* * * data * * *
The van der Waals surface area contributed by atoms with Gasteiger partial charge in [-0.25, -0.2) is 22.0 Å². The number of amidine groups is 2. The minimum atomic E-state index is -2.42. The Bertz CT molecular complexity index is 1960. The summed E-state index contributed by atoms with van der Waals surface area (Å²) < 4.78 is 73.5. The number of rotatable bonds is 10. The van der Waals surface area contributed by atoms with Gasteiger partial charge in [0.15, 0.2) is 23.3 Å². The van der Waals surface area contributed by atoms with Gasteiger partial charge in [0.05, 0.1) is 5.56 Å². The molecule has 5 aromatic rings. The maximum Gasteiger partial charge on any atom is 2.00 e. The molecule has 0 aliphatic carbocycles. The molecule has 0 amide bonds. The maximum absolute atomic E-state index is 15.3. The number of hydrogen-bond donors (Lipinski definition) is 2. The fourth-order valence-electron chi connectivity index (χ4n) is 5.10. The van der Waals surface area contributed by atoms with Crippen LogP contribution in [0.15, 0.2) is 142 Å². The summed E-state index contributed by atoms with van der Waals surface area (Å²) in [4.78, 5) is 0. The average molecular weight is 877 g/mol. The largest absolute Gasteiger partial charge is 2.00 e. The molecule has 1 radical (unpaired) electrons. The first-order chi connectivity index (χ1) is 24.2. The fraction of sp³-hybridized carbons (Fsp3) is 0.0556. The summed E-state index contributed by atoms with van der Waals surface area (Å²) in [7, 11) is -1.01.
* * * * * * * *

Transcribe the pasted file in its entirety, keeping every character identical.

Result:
The van der Waals surface area contributed by atoms with Gasteiger partial charge in [-0.25, -0.2) is 22.0 Å². The number of amidine groups is 2. The minimum atomic E-state index is -2.42. The Bertz CT molecular complexity index is 1960. The summed E-state index contributed by atoms with van der Waals surface area (Å²) < 4.78 is 73.5. The number of rotatable bonds is 10. The van der Waals surface area contributed by atoms with Gasteiger partial charge in [0.15, 0.2) is 23.3 Å². The van der Waals surface area contributed by atoms with Gasteiger partial charge in [0.05, 0.1) is 5.56 Å². The molecule has 5 aromatic rings. The maximum Gasteiger partial charge on any atom is 2.00 e. The molecule has 0 aliphatic carbocycles. The molecule has 0 amide bonds. The maximum absolute atomic E-state index is 15.3. The number of hydrogen-bond donors (Lipinski definition) is 2. The fourth-order valence-electron chi connectivity index (χ4n) is 5.10. The van der Waals surface area contributed by atoms with Crippen LogP contribution in [0.15, 0.2) is 142 Å². The summed E-state index contributed by atoms with van der Waals surface area (Å²) in [4.78, 5) is 0. The average molecular weight is 877 g/mol. The largest absolute Gasteiger partial charge is 2.00 e. The molecule has 1 radical (unpaired) electrons. The first-order chi connectivity index (χ1) is 24.2. The fraction of sp³-hybridized carbons (Fsp3) is 0.0556. The summed E-state index contributed by atoms with van der Waals surface area (Å²) in [7, 11) is -1.01.